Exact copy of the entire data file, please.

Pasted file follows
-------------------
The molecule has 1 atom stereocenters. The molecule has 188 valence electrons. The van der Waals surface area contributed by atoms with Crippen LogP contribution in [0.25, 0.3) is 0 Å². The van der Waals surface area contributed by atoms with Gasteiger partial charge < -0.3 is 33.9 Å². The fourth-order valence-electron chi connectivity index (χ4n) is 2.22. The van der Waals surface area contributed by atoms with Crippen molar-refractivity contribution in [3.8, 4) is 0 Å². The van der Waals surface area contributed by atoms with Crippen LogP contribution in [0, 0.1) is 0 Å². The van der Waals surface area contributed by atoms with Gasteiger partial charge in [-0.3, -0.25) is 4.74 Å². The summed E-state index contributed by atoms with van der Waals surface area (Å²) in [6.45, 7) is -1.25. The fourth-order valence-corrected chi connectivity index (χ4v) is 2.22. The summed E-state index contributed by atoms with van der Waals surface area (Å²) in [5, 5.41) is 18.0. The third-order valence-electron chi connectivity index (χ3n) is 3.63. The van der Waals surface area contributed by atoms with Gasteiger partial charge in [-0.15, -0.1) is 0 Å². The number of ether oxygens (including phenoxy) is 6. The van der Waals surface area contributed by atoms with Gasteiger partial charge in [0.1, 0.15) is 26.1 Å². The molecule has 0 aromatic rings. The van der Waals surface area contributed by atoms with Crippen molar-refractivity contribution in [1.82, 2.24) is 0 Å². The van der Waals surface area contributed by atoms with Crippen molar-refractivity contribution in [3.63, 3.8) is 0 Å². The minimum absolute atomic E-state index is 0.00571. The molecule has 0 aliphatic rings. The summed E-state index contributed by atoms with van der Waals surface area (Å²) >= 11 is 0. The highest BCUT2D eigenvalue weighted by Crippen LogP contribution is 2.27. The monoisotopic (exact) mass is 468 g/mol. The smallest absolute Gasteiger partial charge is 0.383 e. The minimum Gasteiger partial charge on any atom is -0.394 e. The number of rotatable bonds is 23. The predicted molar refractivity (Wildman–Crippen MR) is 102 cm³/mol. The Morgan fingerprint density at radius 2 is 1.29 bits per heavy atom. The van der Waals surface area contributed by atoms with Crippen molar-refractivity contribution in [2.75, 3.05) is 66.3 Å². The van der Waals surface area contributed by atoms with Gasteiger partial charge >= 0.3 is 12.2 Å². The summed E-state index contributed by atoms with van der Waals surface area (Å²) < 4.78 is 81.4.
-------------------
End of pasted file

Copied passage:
The molecule has 1 atom stereocenters. The molecule has 188 valence electrons. The van der Waals surface area contributed by atoms with Crippen LogP contribution in [0.25, 0.3) is 0 Å². The van der Waals surface area contributed by atoms with Gasteiger partial charge < -0.3 is 33.9 Å². The fourth-order valence-electron chi connectivity index (χ4n) is 2.22. The van der Waals surface area contributed by atoms with Crippen molar-refractivity contribution in [3.8, 4) is 0 Å². The van der Waals surface area contributed by atoms with Crippen LogP contribution in [0, 0.1) is 0 Å². The van der Waals surface area contributed by atoms with Gasteiger partial charge in [-0.3, -0.25) is 4.74 Å². The summed E-state index contributed by atoms with van der Waals surface area (Å²) in [6.45, 7) is -1.25. The fourth-order valence-corrected chi connectivity index (χ4v) is 2.22. The summed E-state index contributed by atoms with van der Waals surface area (Å²) in [5, 5.41) is 18.0. The third-order valence-electron chi connectivity index (χ3n) is 3.63. The van der Waals surface area contributed by atoms with Gasteiger partial charge in [-0.15, -0.1) is 0 Å². The number of ether oxygens (including phenoxy) is 6. The van der Waals surface area contributed by atoms with Gasteiger partial charge in [0.1, 0.15) is 26.1 Å². The molecule has 0 aromatic rings. The van der Waals surface area contributed by atoms with Crippen molar-refractivity contribution in [1.82, 2.24) is 0 Å². The van der Waals surface area contributed by atoms with Crippen molar-refractivity contribution in [3.63, 3.8) is 0 Å². The minimum absolute atomic E-state index is 0.00571. The molecule has 0 aliphatic rings. The summed E-state index contributed by atoms with van der Waals surface area (Å²) >= 11 is 0. The highest BCUT2D eigenvalue weighted by Crippen LogP contribution is 2.27. The monoisotopic (exact) mass is 468 g/mol. The smallest absolute Gasteiger partial charge is 0.383 e. The minimum Gasteiger partial charge on any atom is -0.394 e. The number of rotatable bonds is 23. The predicted molar refractivity (Wildman–Crippen MR) is 102 cm³/mol. The Morgan fingerprint density at radius 2 is 1.29 bits per heavy atom. The van der Waals surface area contributed by atoms with Crippen molar-refractivity contribution in [2.75, 3.05) is 66.3 Å². The van der Waals surface area contributed by atoms with Gasteiger partial charge >= 0.3 is 12.2 Å². The summed E-state index contributed by atoms with van der Waals surface area (Å²) < 4.78 is 81.4.